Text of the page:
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Feb 292012
 

Using your voice to it’s full potential

In terms of storytelling techniques, how to use your voice is possibly the first thing people think of when talking about how to tell stories and tales.

Unsurprisingly a bit of training on the best and most effective ways to use your voice during a story recital is also one of the easiest ways to really bring the tale to life for your listener(s).

Spending some time on using your voice when reading or telling children's stories

In this Chapter on using your voice when telling or reading stories with your kids

  • How to use the volume and why it is important to use it at the right time.
  • The use of tone and emphasis in storytelling and how you can use both to achieve completely different meanings.
  • Give your characters distinct personalities and separate them clearly by using pitch.
  • You’ll be amazed at how much changing the speed of the tale can add depth and help illustrate an otherwise verbal story.
  • I have a bonus that fits in here as well – Should you or should you not introduce sound effects?

Draw your audience into the story with you

Have a listen to advertisements on the radio or the TV.

Compare the difference in technique between say, the voiceover used to promote luxury beds and the voiceover used to promote sales of electronic gadgets at your nearest dealer.

Advertising companies are only too aware of the importance of the sound of the voice as part of creating the “mood”. The “mood” makes the listener anticipate and accept more readily what is being said.

You will hear a soft, gentle and relaxing voice that wants to soothe you into a tranquil state to sell the luxury bed – the voice in itself is promising you a good night’s sleep. Whereas the voice for the electronic gadgets advert will be loud, excited and high pitched, trying to excite you off your sofa and down to the store.

The way you modulate your voice portrays your emotion and stimulates a reactive emotion in your audience. This reactive emotion is what draws your child into the story. They “feel” the story and remain encapsulated in it, away from reality, charmed and enchanted by the sound of your voice.

Now we will go on to explore how you can modulate your voice to effectively tell stories and stimulate the required emotions. If you follow the tips in this chapter, you can look forward to a future of affectionate evenings, with your child tucked up cosily in beside you, and falling asleep happily after a fantastical story.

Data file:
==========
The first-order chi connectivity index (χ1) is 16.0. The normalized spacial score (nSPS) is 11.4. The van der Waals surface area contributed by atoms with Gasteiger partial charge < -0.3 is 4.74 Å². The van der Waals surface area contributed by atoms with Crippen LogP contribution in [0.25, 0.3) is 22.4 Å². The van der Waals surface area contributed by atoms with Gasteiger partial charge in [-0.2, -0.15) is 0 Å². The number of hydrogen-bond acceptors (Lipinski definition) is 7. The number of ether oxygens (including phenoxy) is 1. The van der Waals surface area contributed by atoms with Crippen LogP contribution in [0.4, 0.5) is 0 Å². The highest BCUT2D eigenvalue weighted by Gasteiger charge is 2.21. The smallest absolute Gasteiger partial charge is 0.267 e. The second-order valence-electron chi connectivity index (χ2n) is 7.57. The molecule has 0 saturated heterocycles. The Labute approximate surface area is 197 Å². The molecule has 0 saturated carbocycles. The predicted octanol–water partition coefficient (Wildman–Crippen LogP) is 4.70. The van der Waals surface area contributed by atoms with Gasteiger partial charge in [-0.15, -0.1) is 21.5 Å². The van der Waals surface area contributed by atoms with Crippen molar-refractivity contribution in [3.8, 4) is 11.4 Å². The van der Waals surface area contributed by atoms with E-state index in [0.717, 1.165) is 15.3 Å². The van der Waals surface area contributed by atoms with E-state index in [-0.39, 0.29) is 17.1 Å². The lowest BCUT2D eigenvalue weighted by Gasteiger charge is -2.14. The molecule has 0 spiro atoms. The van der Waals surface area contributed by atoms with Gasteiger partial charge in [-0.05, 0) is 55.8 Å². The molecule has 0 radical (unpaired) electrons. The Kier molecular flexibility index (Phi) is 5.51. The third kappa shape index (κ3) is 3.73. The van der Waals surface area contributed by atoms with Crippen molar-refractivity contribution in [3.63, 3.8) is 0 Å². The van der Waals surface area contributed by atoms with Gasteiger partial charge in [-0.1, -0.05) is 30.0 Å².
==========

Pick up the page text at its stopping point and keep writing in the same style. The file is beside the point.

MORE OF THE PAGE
Becoming aware of your own abilities and just keeping an eye or ear open for when you’re naturally using these storytelling techniques is the most important step in learning how to tell a story. Read each of the articles on the links below and make sure you follow any homework given to really get the most out of your time.

Storytelling technique focus

So now we’ve introduced the concept, you’ll be keen to be given some homework right? Well, first of all lets set a focus. Read the following section on controlling the volume of your voice in storytelling and follow (and practice) the suggested homework at the bottom.

Feb 092012
 

Setting the scene for story time with your kids

What is the best way to read with our family at home?  How can we instil a love of learning and of books?

What books should we read, and how should we present these to our children?

Many of us would love to help our children to become good readers, to help them to enter the fantastic world of books and literature.  We know what it has to offer, and that good literacy, which is the foundation for success at school and in life, starts in the home, at an early age.

This series of articles (of which this is the first) will introduce us to some of the key areas around storytelling and reading books for our children.

This first article introduces us to the idea of setting the right environment for story time and why we should do it at all. Continue reading »

Jan 102012
 

Memorizing Children’s’ Stories

The ability to tell a great story, one that captivates listeners and keeps them on the edges of their seats, is a great talent.

Thankfully, memorizing stories is a talent that any parent can learn!

Memorizing children’s’ stories is much easier than you’re probably thinking.

With this second set of tips and tricks below (checkout the first ones here), you can tell your children a bedtime story…no book included…as early as next week!

In addition to giving you some great memorization tips, we’ll clue you in to some great books filled with stories sure to capture kids’ imaginations.

Continue reading »